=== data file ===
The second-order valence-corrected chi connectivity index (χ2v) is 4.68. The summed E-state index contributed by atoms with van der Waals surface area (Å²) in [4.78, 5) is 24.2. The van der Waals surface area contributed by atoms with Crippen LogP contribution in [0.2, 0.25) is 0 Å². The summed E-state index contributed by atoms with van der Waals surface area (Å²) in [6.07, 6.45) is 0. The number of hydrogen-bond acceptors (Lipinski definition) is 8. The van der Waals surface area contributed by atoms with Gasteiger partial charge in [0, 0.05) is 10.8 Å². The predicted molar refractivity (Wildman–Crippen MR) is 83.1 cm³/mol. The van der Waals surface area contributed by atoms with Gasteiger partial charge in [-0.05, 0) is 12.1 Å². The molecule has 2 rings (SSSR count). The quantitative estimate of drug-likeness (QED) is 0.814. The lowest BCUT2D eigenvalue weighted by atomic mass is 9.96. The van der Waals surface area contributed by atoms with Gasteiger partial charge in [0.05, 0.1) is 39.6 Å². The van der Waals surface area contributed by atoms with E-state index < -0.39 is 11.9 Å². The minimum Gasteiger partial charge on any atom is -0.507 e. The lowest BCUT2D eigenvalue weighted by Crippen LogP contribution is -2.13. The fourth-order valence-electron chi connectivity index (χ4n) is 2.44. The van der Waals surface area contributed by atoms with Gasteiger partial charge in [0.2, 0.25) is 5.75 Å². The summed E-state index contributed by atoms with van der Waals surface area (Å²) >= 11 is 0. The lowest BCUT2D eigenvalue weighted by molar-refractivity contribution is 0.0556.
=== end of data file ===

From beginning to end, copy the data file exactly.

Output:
The second-order valence-corrected chi connectivity index (χ2v) is 4.68. The summed E-state index contributed by atoms with van der Waals surface area (Å²) in [4.78, 5) is 24.2. The van der Waals surface area contributed by atoms with Crippen LogP contribution in [0.2, 0.25) is 0 Å². The summed E-state index contributed by atoms with van der Waals surface area (Å²) in [6.07, 6.45) is 0. The number of hydrogen-bond acceptors (Lipinski definition) is 8. The van der Waals surface area contributed by atoms with Gasteiger partial charge in [0, 0.05) is 10.8 Å². The predicted molar refractivity (Wildman–Crippen MR) is 83.1 cm³/mol. The van der Waals surface area contributed by atoms with Gasteiger partial charge in [-0.05, 0) is 12.1 Å². The molecule has 2 rings (SSSR count). The quantitative estimate of drug-likeness (QED) is 0.814. The lowest BCUT2D eigenvalue weighted by atomic mass is 9.96. The van der Waals surface area contributed by atoms with Gasteiger partial charge in [0.05, 0.1) is 39.6 Å². The van der Waals surface area contributed by atoms with E-state index < -0.39 is 11.9 Å². The minimum Gasteiger partial charge on any atom is -0.507 e. The lowest BCUT2D eigenvalue weighted by Crippen LogP contribution is -2.13. The fourth-order valence-electron chi connectivity index (χ4n) is 2.44. The van der Waals surface area contributed by atoms with Gasteiger partial charge in [0.2, 0.25) is 5.75 Å². The summed E-state index contributed by atoms with van der Waals surface area (Å²) >= 11 is 0. The lowest BCUT2D eigenvalue weighted by molar-refractivity contribution is 0.0556.